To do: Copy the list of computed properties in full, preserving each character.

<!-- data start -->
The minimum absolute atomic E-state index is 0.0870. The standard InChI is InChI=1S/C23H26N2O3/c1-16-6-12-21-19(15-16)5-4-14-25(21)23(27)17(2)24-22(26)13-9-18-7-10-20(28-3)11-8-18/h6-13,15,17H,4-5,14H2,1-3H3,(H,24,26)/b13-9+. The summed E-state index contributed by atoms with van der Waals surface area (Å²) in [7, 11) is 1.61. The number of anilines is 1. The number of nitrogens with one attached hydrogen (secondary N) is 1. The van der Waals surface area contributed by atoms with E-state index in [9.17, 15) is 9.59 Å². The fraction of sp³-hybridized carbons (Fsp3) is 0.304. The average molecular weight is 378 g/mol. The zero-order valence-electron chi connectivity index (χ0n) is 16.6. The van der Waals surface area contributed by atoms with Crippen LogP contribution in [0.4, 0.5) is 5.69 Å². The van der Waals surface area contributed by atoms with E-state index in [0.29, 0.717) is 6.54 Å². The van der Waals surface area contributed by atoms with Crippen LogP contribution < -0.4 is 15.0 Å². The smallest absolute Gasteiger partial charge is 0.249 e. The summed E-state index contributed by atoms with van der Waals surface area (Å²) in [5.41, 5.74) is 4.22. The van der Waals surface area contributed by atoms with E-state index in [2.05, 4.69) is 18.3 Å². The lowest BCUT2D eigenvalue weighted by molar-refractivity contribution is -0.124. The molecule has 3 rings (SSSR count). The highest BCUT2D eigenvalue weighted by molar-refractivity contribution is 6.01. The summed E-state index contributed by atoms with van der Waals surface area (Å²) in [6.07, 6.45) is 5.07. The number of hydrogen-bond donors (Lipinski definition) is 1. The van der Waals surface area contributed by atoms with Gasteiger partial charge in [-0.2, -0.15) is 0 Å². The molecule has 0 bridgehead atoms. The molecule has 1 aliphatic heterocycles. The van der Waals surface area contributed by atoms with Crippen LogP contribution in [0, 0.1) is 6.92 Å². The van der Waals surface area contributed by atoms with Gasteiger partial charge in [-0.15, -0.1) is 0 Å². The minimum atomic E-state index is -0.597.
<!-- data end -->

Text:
The minimum absolute atomic E-state index is 0.0870. The standard InChI is InChI=1S/C23H26N2O3/c1-16-6-12-21-19(15-16)5-4-14-25(21)23(27)17(2)24-22(26)13-9-18-7-10-20(28-3)11-8-18/h6-13,15,17H,4-5,14H2,1-3H3,(H,24,26)/b13-9+. The summed E-state index contributed by atoms with van der Waals surface area (Å²) in [7, 11) is 1.61. The number of anilines is 1. The number of nitrogens with one attached hydrogen (secondary N) is 1. The van der Waals surface area contributed by atoms with E-state index in [9.17, 15) is 9.59 Å². The fraction of sp³-hybridized carbons (Fsp3) is 0.304. The average molecular weight is 378 g/mol. The zero-order valence-electron chi connectivity index (χ0n) is 16.6. The van der Waals surface area contributed by atoms with Crippen LogP contribution in [0.4, 0.5) is 5.69 Å². The van der Waals surface area contributed by atoms with E-state index in [0.29, 0.717) is 6.54 Å². The van der Waals surface area contributed by atoms with Crippen LogP contribution < -0.4 is 15.0 Å². The smallest absolute Gasteiger partial charge is 0.249 e. The summed E-state index contributed by atoms with van der Waals surface area (Å²) in [5.41, 5.74) is 4.22. The van der Waals surface area contributed by atoms with E-state index in [2.05, 4.69) is 18.3 Å². The lowest BCUT2D eigenvalue weighted by molar-refractivity contribution is -0.124. The molecule has 3 rings (SSSR count). The highest BCUT2D eigenvalue weighted by molar-refractivity contribution is 6.01. The summed E-state index contributed by atoms with van der Waals surface area (Å²) in [6.07, 6.45) is 5.07. The number of hydrogen-bond donors (Lipinski definition) is 1. The van der Waals surface area contributed by atoms with Gasteiger partial charge in [-0.2, -0.15) is 0 Å². The molecule has 0 bridgehead atoms. The molecule has 1 aliphatic heterocycles. The van der Waals surface area contributed by atoms with Crippen LogP contribution in [0, 0.1) is 6.92 Å². The van der Waals surface area contributed by atoms with Gasteiger partial charge in [-0.15, -0.1) is 0 Å². The minimum atomic E-state index is -0.597.